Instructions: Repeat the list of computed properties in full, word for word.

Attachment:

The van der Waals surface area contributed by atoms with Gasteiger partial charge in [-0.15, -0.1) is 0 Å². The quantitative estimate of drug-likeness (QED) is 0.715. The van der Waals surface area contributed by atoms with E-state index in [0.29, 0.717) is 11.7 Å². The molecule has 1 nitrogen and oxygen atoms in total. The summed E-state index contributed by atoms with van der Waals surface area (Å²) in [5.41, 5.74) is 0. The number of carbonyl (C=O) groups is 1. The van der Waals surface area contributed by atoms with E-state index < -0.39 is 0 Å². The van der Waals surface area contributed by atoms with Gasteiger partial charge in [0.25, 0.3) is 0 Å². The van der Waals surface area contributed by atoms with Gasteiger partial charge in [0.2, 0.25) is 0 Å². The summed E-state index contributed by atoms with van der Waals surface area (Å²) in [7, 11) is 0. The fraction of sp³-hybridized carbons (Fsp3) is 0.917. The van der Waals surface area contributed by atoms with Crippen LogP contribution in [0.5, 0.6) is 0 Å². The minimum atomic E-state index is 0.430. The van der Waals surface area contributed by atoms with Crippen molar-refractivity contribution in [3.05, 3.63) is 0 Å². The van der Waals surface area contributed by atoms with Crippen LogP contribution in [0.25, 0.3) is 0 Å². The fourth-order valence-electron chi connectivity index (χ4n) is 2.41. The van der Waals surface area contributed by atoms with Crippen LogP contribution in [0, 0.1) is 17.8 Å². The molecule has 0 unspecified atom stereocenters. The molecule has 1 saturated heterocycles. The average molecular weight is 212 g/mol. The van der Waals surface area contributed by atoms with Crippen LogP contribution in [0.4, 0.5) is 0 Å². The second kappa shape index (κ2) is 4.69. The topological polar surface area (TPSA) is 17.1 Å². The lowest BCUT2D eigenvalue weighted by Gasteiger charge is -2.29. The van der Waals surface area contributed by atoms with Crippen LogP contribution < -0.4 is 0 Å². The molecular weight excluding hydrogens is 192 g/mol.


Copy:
The van der Waals surface area contributed by atoms with Gasteiger partial charge in [-0.15, -0.1) is 0 Å². The quantitative estimate of drug-likeness (QED) is 0.715. The van der Waals surface area contributed by atoms with E-state index in [0.29, 0.717) is 11.7 Å². The molecule has 1 nitrogen and oxygen atoms in total. The summed E-state index contributed by atoms with van der Waals surface area (Å²) in [5.41, 5.74) is 0. The number of carbonyl (C=O) groups is 1. The van der Waals surface area contributed by atoms with E-state index < -0.39 is 0 Å². The van der Waals surface area contributed by atoms with Gasteiger partial charge in [0.25, 0.3) is 0 Å². The van der Waals surface area contributed by atoms with Gasteiger partial charge in [0.2, 0.25) is 0 Å². The summed E-state index contributed by atoms with van der Waals surface area (Å²) in [7, 11) is 0. The fraction of sp³-hybridized carbons (Fsp3) is 0.917. The van der Waals surface area contributed by atoms with Crippen LogP contribution in [0.5, 0.6) is 0 Å². The minimum atomic E-state index is 0.430. The van der Waals surface area contributed by atoms with Crippen molar-refractivity contribution in [3.05, 3.63) is 0 Å². The van der Waals surface area contributed by atoms with Crippen LogP contribution in [0.25, 0.3) is 0 Å². The fourth-order valence-electron chi connectivity index (χ4n) is 2.41. The van der Waals surface area contributed by atoms with Crippen LogP contribution in [0, 0.1) is 17.8 Å². The molecule has 0 unspecified atom stereocenters. The molecule has 1 saturated heterocycles. The average molecular weight is 212 g/mol. The van der Waals surface area contributed by atoms with Crippen LogP contribution in [0.4, 0.5) is 0 Å². The second kappa shape index (κ2) is 4.69. The topological polar surface area (TPSA) is 17.1 Å². The lowest BCUT2D eigenvalue weighted by Gasteiger charge is -2.29. The van der Waals surface area contributed by atoms with Crippen LogP contribution < -0.4 is 0 Å². The molecular weight excluding hydrogens is 192 g/mol.